is incorrect in the published versions by the way?
The published excerpt in Carpenter's Letters of JRR
Tolkien (letter #227, p303) isn't greatly flawed with respect to context,
but there are four significant deviations which actually have a considerable
impact on the study of Tolkien's invented languages.
In the two sentences at the bottom of the obverse, in the
discussion of the etymology of Númenor, Carpenter's transcription traces
the first element to numé-n from the root(s) ndū and nu.
This makes it seem as though Númenórë, despite the long-vowel
marked with an acute accent on the ú, potentially hails from a root or
stem without long vowel (i.e., num-én from nu). This in
turn allows one to contemplate that the long vowel on the u might
be an emergent property of the compound with nórë ‘land’. But the
actual letter clearly has núme-n and nū, and this resolves any
ambiguity, showing that Númenórë descends directly from núme-n,
ultimately from either ndū or nū.
Note, too, that where Carpenter has nórë and twice
has Númenórë, the manuscript actually has nóre and (in the second
instance, on the penultimate line) Númenóre, both without diaeresis on
the final -e. This isn't a grievous deviation, since it only marks
a vowel which receives its own pronunciation (i.e., not a silent vowel, nor
part of a diphthong) as in, for instance, Noël or Zoë. But this was always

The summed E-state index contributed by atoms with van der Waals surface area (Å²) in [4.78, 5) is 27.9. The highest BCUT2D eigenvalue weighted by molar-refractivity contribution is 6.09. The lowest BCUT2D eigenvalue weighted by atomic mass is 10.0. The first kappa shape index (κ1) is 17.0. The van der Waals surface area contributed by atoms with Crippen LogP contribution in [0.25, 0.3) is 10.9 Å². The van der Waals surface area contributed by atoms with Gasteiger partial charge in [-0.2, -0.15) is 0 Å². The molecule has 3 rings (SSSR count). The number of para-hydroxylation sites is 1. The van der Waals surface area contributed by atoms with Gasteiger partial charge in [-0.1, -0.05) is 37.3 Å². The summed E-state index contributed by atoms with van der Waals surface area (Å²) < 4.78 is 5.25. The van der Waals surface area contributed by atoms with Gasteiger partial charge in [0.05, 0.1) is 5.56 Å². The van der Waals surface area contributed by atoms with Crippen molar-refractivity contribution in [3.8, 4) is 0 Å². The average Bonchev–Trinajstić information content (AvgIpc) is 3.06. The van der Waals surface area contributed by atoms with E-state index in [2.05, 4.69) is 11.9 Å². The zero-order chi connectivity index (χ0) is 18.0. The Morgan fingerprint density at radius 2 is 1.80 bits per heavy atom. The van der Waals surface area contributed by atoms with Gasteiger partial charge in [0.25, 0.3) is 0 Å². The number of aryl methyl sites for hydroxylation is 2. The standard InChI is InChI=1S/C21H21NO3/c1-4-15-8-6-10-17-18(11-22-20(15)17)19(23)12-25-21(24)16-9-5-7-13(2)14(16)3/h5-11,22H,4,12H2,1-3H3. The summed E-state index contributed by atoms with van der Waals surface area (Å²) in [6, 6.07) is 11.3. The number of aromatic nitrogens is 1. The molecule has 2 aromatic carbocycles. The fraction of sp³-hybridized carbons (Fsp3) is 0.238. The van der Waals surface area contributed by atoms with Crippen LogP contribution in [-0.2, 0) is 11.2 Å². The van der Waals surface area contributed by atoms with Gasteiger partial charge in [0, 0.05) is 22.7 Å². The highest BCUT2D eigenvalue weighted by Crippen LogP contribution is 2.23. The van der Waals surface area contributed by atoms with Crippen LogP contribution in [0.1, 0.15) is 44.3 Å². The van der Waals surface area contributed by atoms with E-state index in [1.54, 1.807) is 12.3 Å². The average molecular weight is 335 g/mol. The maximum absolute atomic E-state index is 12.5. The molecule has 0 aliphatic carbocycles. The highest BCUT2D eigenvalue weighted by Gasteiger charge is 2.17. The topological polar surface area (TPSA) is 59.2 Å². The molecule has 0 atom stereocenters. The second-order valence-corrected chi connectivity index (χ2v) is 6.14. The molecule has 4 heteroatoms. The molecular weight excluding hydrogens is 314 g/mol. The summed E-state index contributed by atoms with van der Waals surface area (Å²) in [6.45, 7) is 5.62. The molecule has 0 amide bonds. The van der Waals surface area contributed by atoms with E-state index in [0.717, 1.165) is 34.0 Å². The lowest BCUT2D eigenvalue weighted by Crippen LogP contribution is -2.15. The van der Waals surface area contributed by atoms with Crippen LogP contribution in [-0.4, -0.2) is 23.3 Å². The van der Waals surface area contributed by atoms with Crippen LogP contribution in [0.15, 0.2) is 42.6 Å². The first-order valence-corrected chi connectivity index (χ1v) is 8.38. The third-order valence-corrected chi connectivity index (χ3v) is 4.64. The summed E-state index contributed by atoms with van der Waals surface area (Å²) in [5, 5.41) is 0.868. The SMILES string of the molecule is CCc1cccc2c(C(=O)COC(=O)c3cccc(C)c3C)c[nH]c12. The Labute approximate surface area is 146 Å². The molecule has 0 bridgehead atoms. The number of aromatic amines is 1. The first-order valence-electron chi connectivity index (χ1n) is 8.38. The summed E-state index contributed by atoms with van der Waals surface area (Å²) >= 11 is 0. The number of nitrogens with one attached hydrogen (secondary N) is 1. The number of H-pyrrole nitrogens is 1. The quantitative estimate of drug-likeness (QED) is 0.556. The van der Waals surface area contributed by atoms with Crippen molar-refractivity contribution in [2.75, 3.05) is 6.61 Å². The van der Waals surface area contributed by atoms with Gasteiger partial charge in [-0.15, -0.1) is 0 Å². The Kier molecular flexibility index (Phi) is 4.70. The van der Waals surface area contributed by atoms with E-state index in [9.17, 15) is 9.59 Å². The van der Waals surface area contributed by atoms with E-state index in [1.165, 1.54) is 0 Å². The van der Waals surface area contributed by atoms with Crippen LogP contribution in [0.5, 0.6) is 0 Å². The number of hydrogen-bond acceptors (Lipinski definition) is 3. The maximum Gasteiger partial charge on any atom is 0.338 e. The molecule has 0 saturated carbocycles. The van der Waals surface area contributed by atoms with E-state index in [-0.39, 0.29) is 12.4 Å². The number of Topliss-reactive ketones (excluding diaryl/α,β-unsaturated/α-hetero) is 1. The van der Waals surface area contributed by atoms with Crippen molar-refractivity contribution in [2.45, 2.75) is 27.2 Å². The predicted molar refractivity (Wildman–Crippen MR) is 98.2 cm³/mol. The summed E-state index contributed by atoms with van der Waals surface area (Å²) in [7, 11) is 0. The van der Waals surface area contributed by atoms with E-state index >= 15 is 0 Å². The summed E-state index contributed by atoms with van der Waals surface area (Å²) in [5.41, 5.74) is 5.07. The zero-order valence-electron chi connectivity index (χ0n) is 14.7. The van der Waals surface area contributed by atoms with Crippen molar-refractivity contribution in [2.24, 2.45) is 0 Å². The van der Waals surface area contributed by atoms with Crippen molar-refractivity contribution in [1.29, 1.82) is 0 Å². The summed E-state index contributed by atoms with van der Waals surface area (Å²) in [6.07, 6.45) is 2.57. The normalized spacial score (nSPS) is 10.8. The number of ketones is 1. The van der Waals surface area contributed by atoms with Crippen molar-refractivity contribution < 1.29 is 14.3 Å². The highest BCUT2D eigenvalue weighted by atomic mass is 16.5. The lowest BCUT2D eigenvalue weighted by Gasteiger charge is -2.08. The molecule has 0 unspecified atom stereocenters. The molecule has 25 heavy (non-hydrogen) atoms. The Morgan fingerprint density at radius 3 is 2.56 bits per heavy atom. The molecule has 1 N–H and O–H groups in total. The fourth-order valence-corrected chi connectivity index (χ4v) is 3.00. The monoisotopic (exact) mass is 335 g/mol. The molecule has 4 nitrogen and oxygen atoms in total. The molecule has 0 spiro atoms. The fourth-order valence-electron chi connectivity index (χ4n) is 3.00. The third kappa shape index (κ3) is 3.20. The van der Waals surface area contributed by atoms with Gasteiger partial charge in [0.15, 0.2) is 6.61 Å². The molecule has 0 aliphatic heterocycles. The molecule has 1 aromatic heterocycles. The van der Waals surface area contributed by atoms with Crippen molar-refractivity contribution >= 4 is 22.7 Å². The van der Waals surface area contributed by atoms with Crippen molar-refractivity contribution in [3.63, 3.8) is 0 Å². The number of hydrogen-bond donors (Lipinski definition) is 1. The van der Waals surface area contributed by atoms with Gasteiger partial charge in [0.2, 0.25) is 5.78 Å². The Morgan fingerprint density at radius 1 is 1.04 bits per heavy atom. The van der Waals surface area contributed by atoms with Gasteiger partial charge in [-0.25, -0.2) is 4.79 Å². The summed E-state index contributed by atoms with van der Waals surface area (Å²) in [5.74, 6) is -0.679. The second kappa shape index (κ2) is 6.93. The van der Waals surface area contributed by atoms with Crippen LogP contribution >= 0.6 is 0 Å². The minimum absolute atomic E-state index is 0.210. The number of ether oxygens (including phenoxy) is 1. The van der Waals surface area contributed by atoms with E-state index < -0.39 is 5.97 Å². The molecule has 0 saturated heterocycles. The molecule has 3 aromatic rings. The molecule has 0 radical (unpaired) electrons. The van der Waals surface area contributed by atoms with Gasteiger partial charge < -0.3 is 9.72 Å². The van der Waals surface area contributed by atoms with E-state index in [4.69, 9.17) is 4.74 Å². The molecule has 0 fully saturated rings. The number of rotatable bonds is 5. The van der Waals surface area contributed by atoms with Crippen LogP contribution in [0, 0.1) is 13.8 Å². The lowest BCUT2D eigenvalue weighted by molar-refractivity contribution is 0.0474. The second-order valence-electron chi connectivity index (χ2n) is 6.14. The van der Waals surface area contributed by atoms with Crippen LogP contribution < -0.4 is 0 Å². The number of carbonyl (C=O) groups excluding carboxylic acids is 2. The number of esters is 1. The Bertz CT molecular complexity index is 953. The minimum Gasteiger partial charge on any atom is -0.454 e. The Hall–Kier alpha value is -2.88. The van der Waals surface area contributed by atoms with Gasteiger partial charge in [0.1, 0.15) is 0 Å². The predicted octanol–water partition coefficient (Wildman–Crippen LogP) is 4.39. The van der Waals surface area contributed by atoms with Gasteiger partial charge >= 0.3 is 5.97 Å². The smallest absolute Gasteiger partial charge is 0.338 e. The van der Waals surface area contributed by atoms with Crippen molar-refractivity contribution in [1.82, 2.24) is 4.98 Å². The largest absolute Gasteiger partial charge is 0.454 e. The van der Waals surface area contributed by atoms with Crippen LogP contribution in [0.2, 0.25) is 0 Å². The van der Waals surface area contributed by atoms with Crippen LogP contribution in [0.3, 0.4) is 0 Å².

optional, as Tolkien indicates in Appendix E of The Lord of the Rings: Final e is never mute or a mere sign of
length as in English. To mark this final e
it is often (but not consistently) written ë.
Carpenter has perhaps understandably opted for consistency
with the initial instance of Númenórë (so written by Tolkien) but
it's interesting to note that Tolkien was less concerned with mere consistency.
To him, the rule that "[f]inal e is never mute or a mere
sign of length" trumped the need to consistently mark the e.
There are a few other, minor,
typographical deviations from the original. For instance, Tolkien
actually wrote "summarized" (with a z) on the obverse, wheres
Carpenter regularizes this to the more common British spelling "summarised".
In truth, though, and particularly in Tolkien's day, both were equally
acceptable British orthography. It's only in the US that
"summarize" remains the only correct spelling.
Thanks again for the images: most kind.
Assistant Professor, Anthropology
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